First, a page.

Day 2.3 Immuno Flashcards Preview

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Flashcards in Day 2.3 Immuno Deck (122):
1

What HPS types are Ab-mediated?

Type I
Type II
Type III
(Type IV is Tcell mediated)

2

How are Type II and Type III different in terms of Ab?

Type II has Ab against self. This induces macrophages to eat the self and causes tsu dmg.
Type III has Ab against non-self, and it's the Ab-Ag complex that gets deposited into tissues. This induces macrophages to eat the complexes and cause dmg.
In both cases, the dmg is due to macrophages.
Note: Some disorders which feature Type III and Type IV HPS have anti-self Ab. Just bc there is anti-self Ab doesn't mean the rxn will be Type II.
But, all Type II rxns are mediated by anti-self Ab.

3

How long does it take for...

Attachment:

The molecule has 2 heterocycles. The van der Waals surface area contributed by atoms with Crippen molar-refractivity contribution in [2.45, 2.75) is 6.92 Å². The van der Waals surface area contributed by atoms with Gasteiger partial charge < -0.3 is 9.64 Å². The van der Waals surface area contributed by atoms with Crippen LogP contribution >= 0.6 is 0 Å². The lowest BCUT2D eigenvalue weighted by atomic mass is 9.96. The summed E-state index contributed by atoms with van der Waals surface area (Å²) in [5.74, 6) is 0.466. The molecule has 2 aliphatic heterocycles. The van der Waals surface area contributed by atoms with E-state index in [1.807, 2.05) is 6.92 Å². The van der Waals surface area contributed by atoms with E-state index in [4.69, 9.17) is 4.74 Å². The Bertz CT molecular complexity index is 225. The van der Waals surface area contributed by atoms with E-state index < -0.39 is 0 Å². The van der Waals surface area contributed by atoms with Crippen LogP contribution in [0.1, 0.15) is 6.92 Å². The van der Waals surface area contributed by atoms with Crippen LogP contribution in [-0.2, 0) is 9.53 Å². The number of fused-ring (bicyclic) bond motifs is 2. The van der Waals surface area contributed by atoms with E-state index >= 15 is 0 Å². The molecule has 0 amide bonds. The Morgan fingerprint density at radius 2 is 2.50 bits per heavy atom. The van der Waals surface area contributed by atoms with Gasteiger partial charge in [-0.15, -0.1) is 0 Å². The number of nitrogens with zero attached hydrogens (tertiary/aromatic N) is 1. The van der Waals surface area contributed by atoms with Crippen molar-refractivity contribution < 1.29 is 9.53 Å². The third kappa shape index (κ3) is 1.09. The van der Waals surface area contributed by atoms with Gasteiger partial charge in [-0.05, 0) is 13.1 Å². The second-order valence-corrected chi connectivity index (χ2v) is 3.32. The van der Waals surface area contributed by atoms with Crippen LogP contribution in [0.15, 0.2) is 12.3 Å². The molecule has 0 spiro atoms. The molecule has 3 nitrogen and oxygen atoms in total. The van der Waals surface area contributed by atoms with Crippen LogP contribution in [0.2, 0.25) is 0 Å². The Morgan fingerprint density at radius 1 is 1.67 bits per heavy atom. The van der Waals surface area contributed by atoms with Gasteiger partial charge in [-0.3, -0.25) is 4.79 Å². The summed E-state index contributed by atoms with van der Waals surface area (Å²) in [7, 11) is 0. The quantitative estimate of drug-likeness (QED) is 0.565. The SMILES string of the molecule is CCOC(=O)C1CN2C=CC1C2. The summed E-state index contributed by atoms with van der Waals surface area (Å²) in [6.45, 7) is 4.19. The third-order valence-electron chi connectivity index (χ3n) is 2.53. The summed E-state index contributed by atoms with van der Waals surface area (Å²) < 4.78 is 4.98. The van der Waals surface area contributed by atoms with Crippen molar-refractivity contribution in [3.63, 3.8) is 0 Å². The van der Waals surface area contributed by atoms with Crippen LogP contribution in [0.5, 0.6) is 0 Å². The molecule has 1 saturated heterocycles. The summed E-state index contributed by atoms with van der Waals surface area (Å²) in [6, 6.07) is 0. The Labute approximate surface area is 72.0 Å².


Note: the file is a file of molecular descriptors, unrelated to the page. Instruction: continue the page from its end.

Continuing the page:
Type I HPS?
Type III?
Type IV?

Type I = 15 min
Type III = 5-12 hrs
Type IV = 24-48 hrs (delayed)

4

Type I HPS

Anaphylactic and atopic.
Free Ag cross-links IgE on presensitized mast cells and basophils- these degranulate and rls vasoactive amines that act at post-capillary venules (histamine).
Causes edema.
Rapid

5

How do you test for Type I HPS?

Scratch test (scratch back and put Ag there, wait for 15 min to see well-defined wheal and flare.

6

What is wheal and flare?

Wheal = hive
Flare = red

7

Examples of Type I HPS

Anaphylaxis: bee sting, food/drug allergy
Allergic/Atopic: rhinitis, hay fever, eczema*, hives, asthma
Even tho eczema is Tcell mediated, it is a Type I bc it's fast!

8

Type II HPS

Antibody mediated- IgM, IgG bind to fixed Ag on "enemy cell" (which is actually self!), leading to lysis by complement, or to phagocytosis.
Cy-2-toxic.
Ab and complement lead to MAC.
Dz is usually specific to the tsu/site where Ag is found

9

What are the 3 mechanisms of a Type II HPS rxn?

1. Ab opsonize cells or activate complement
2. Ab recruit neutrophils and macrophages that incite tsu dmg
3. Ab bind to normal cellular receptors and interfere w functioning.